By Scott Ross
Written for another, now defunct, blog in April of 2007.
This morning over coffee I finished reading Bleak House, Charles Dickens’ great, dark satire on the Court of Chancery. What a truly satisfying experience it’s been, reading this novel: Seldom have nearly 1,000 pages of narrative prose passed through my eager fingers with such ease and enjoyment. The book places neatly with titles like The Magnificent Ambersons, East of Eden, The Eighth Day, The Great Gatsby and The Prime of Miss Jean Brodie among the great readings of my life. I have seldom encountered a novel I loved in quite this way; I am wholly sated, as opposed to completing Nicholas Nickleby and feeling, however emotionally moved, rather over-fed.
Dark, sometimes brooding, often wonderfully comic, and shot through with a feeling for people and their essential humanity, so that even such a redoubtable figure as the ornately and foolishly pompous, stern, dragon-like Lord Dedlock winds up surprising us, and himself, with real and unexpected compassion… awoken too late, alas, to stop the dire fate of Lady Dedlock, who (I presume) thinks she knows him so well that she can never find forgiveness in him, which shows (again, I think) that he has hidden his true feelings so well that even his wife cannot guess at them. And then there is Richard Carstone, driven to a kind of hopeful madness by that dread legal joke of the Chancery court, the case of “Jarndyce & Jarndyce”— the very name itself so close to “jaundice”— and utterly defeated when, at its close, there is only a void, legal costs having eaten the principle to nothing; the harried Mr. Snagsby, decent and kind-hearted but weighted down by his harridan of a wife; poor Jo, the young crossing-sweeper, so ill-used by society and so unknowingly the cause of Esther Sommerson’s facial disfigurement; Mr. Krook, whom one never quite gets the measure of and who is done in at last though Spontaneous Combustion(!); Mr. Gridley and Miss Flite, each driven insane by the court of Chancery, Mr. Gridley to the extreme of breaking down entirely, Miss Flite to a genteel, kindly (yet all-too-knowing) madness; and of course, Lady Dedlock, shutting away all lightness and feeling to hide her guilt.
Then, too, the unsavory (or at least, questionable) characters: Horace Skimpole, who does so much damage to others in his studied “infancy,” proclaiming he is wholly a child yet blithely and calculatedly taking as much from anyone as he can get; Mr. Vholes, ever with his “shoulder to the wheel,” grinding someone into dust; Mr. Guppy, who has no compunction against attempting an advantageous marriage or even blackmail as it suits him; Mr. Turveytop, so wholly concerned with his legendary (in his own mind in any case) “Deportment” that the world must owe him a living (or at least, his poor wife, done to death by work, and his son Prince and daughter-in-law Caddy, equally yoked to his dancing school and the perpetual upkeep of his noxious self); Hortense, the haughty French maid — is there any other kind? — whose hatred undoes so many; Mrs. Snagsby, so determined to be injured by something her husband has done she becomes convinced he deceives her at every turn; Mr. Chadband the orating minister (whom the reader may be forgiven for wishing to strangle every time he speaks); Caddy’s mother Mrs. Jellyby, concerned only with her endless correspondence on Africa, to the complete ignoring of her distracted husband and house full of children perpetually falling down stairs; the miserly, decrepit Mr. Smallweed, who bounces pillows off the head of his senile old wife and whose grasping claws are into any and everything that can give him even a little profit; and finally the serpentine Mr. Tulkinghorn, who is responsible in one way or another for everything that occurs and for whom no one weeps when he is found murdered.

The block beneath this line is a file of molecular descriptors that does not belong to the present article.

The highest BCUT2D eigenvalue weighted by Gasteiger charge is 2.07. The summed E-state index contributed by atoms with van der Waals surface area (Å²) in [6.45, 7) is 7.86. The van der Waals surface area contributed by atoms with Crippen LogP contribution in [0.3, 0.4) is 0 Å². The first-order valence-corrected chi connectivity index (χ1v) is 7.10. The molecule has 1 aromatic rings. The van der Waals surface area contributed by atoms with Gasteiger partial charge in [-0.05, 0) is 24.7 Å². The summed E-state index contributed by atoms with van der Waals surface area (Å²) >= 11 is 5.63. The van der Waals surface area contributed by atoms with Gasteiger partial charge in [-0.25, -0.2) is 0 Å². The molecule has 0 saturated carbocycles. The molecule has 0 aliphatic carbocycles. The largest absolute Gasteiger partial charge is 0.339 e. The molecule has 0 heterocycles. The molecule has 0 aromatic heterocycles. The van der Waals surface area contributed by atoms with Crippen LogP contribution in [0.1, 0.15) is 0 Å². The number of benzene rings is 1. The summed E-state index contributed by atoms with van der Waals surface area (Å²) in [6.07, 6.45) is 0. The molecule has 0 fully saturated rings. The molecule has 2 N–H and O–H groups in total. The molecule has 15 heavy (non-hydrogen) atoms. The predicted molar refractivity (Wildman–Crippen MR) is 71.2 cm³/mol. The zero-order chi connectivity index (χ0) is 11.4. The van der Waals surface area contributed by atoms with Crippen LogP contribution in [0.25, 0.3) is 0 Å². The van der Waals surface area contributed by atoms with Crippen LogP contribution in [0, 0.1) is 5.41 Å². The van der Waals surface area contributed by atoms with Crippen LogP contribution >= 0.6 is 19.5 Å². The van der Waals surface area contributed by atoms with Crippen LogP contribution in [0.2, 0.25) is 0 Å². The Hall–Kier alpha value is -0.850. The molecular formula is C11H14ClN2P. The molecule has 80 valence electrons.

And yet it is a book of lightness, too: Mrs. Rouncewell, the Dedlock housekeeper, who adds up to a great deal more than simple devotion to her employers; Mr. Bucket, the indefatigable police Inspector, whom one begins with liking, moves to distrusting, and ends by appreciating enormously, despite his unwitting hand in the eventual death of young Jo; Mr. George, never worthy in his own eyes yet a fountain of solace to others; the wonderful Bagnets — “The Old Girl” who always sees the right path, and her husband, who declaims her worth behind her back, swears he never tells her to her face because “Discipline must be maintained!” yet is constantly doing exactly that because he can’t help it… and meanwhile asking the Old Girl to give out with “his” opinion on every matter; the occasionally apoplectic Mr. Boythorn, ever ready either to laugh or to damn; Charly, the orphan girl who takes on monstrous amounts of work without complaining and finally comes into grace; Mr. Woodcourt, the gentle doctor who quietly dispenses a healing balm of dignity and affection to everyone he touches; Esther, who loves without restraint and yet is wholly unable to see how much love she inspires in others; and dear, kind John Jarndyce, master of Bleak House — a deliberate misnomer if ever there was one — ready to flee at the first sign of thanks for any of the (multitudinous) good deeds he dispenses without a thought.
In all, an almost incredibly rich gallery of characters, painted in marvelous hues of complexity and, occasionally, sheer giddy delight. I almost wish I had held off reading it, because there are so many other Dickens novels I hope to crack, and it would have been a lovely benediction to have beheld this one only at the last.
Text copyright 2007, 2019 by Scott Ross